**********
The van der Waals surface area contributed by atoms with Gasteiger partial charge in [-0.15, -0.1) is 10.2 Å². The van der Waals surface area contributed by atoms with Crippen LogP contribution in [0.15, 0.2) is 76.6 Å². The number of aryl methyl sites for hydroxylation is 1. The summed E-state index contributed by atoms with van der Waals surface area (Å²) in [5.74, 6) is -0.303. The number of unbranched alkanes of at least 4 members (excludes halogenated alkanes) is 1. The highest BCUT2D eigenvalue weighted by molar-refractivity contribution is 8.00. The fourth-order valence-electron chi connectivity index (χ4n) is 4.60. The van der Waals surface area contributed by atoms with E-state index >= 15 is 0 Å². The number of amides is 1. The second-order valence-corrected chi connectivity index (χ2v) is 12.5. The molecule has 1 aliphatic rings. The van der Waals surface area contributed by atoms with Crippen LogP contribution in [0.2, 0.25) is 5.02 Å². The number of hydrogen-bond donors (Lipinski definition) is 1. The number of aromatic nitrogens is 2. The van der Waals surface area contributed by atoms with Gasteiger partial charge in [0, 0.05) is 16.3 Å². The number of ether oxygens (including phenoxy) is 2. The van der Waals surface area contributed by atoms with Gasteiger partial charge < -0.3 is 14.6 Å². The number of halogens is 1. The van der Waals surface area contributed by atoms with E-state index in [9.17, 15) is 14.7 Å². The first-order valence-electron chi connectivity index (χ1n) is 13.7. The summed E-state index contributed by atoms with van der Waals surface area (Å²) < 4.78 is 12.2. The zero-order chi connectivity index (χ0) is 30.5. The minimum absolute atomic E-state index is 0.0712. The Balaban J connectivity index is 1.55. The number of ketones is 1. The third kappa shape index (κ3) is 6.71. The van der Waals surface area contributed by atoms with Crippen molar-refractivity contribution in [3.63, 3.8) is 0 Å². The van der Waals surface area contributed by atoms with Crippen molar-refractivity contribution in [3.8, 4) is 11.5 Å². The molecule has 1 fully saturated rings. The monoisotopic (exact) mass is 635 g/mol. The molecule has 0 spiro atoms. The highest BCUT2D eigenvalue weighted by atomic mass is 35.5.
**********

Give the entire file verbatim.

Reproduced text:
The van der Waals surface area contributed by atoms with Gasteiger partial charge in [-0.15, -0.1) is 10.2 Å². The van der Waals surface area contributed by atoms with Crippen LogP contribution in [0.15, 0.2) is 76.6 Å². The number of aryl methyl sites for hydroxylation is 1. The summed E-state index contributed by atoms with van der Waals surface area (Å²) in [5.74, 6) is -0.303. The number of unbranched alkanes of at least 4 members (excludes halogenated alkanes) is 1. The highest BCUT2D eigenvalue weighted by molar-refractivity contribution is 8.00. The fourth-order valence-electron chi connectivity index (χ4n) is 4.60. The van der Waals surface area contributed by atoms with E-state index >= 15 is 0 Å². The number of amides is 1. The second-order valence-corrected chi connectivity index (χ2v) is 12.5. The molecule has 1 aliphatic rings. The van der Waals surface area contributed by atoms with Crippen LogP contribution in [0.2, 0.25) is 5.02 Å². The number of hydrogen-bond donors (Lipinski definition) is 1. The number of aromatic nitrogens is 2. The van der Waals surface area contributed by atoms with Gasteiger partial charge in [0, 0.05) is 16.3 Å². The number of ether oxygens (including phenoxy) is 2. The van der Waals surface area contributed by atoms with Gasteiger partial charge < -0.3 is 14.6 Å². The number of halogens is 1. The van der Waals surface area contributed by atoms with E-state index in [9.17, 15) is 14.7 Å². The first-order valence-electron chi connectivity index (χ1n) is 13.7. The summed E-state index contributed by atoms with van der Waals surface area (Å²) < 4.78 is 12.2. The zero-order chi connectivity index (χ0) is 30.5. The minimum absolute atomic E-state index is 0.0712. The Balaban J connectivity index is 1.55. The number of ketones is 1. The third kappa shape index (κ3) is 6.71. The van der Waals surface area contributed by atoms with Crippen molar-refractivity contribution in [3.63, 3.8) is 0 Å². The van der Waals surface area contributed by atoms with Crippen molar-refractivity contribution in [3.8, 4) is 11.5 Å². The molecule has 1 fully saturated rings. The monoisotopic (exact) mass is 635 g/mol. The molecule has 0 spiro atoms. The highest BCUT2D eigenvalue weighted by atomic mass is 35.5.